An Amazing Race gives people a chance to prove they “don’t quit” | MyWindsorNow.com
Emily Wenger
ewenger@mywindsornow.com

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An Amazing Race gives people a chance to prove they “don’t quit”

Jessie Otero was acting at a church camp in Kansas for people with intellectual disabilities when he found his calling.

After spending 30 years in the business of caring for adults with developmental and intellectual disabilities, he decided to start his own business in Windsor 10 years ago.

This week, Otero Corporation is hosting the Amazing Race, which last took place in Windsor seven years ago.

The 45 participants were split into 13 three- to four-person teams and traveled around Windsor on Monday following clues to their next surprise event. Monday's activities included a three-legged race, a walk around Windsor Lake, pantyhose bowling and an egg race.

Otero said he has seen participants gain confidence and feel they can succeed, and the motto of the week is "Otero don't quit."

"Typically people with developmental and intellectual disabilities are accustomed to just quitting because failure has been prevalent in their lives," he said. "People will not only experience new things, they'll be successful at things they didn't think possible."

Teams will be eliminated until four teams are left Friday after the rest of the 28 events, which are a surprise to the participants, take place in Windsor, Loveland and Fort Collins.

The Otero Corporation also works to help people with disabilities feel like they are part of the community, which is one reason he chose Windsor as the base for his business, because the community is so welcoming.

"People know these individuals names, and that makes them feel like they're part of the community," Otero said.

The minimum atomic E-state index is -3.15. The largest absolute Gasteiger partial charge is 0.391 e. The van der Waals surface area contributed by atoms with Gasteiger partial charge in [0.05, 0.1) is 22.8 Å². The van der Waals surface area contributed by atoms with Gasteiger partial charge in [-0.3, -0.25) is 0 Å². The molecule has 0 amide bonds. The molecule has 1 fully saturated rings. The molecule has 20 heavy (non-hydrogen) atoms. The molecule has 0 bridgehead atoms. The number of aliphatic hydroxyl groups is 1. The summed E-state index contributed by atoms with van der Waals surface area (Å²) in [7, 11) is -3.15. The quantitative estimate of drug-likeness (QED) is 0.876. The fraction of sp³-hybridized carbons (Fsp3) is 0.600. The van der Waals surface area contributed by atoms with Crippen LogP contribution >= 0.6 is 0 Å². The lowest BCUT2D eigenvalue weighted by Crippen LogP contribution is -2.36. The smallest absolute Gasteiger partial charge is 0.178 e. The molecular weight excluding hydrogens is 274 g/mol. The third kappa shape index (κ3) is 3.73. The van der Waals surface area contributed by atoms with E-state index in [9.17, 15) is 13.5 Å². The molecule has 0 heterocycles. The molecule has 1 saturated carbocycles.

About 30 volunteers will help with this week's activities, which include a barbecue Friday to celebrate the end of the Amazing Race.

The interns who were also helping out with the events are another important element of the corporation's outreach, Otero said. Often, Otero said, although they may not go into the industry, interns will have learned more about people with disabilities, and will be more likely to interact with them in whatever community in which they live.

Shouts of "you can do it" could be heard during the egg race event Monday afternoon, as most who were watching cheered on their teammates and members of other teams.

Morgan Slocum, an employee of the Otero Corporation, said she and her team were enjoying the competition.

"I think it gives all these individuals a chance to show that they can do every day tasks, things that people overlook or don't think they're capable of doing," Slocum said. "I think it's a time for them to show what they're made of."

Otero Corporation

To learn more about the Otero Corporation, or to become an employee or volunteer, visit theoterocorp.com or call (970) 460-0385.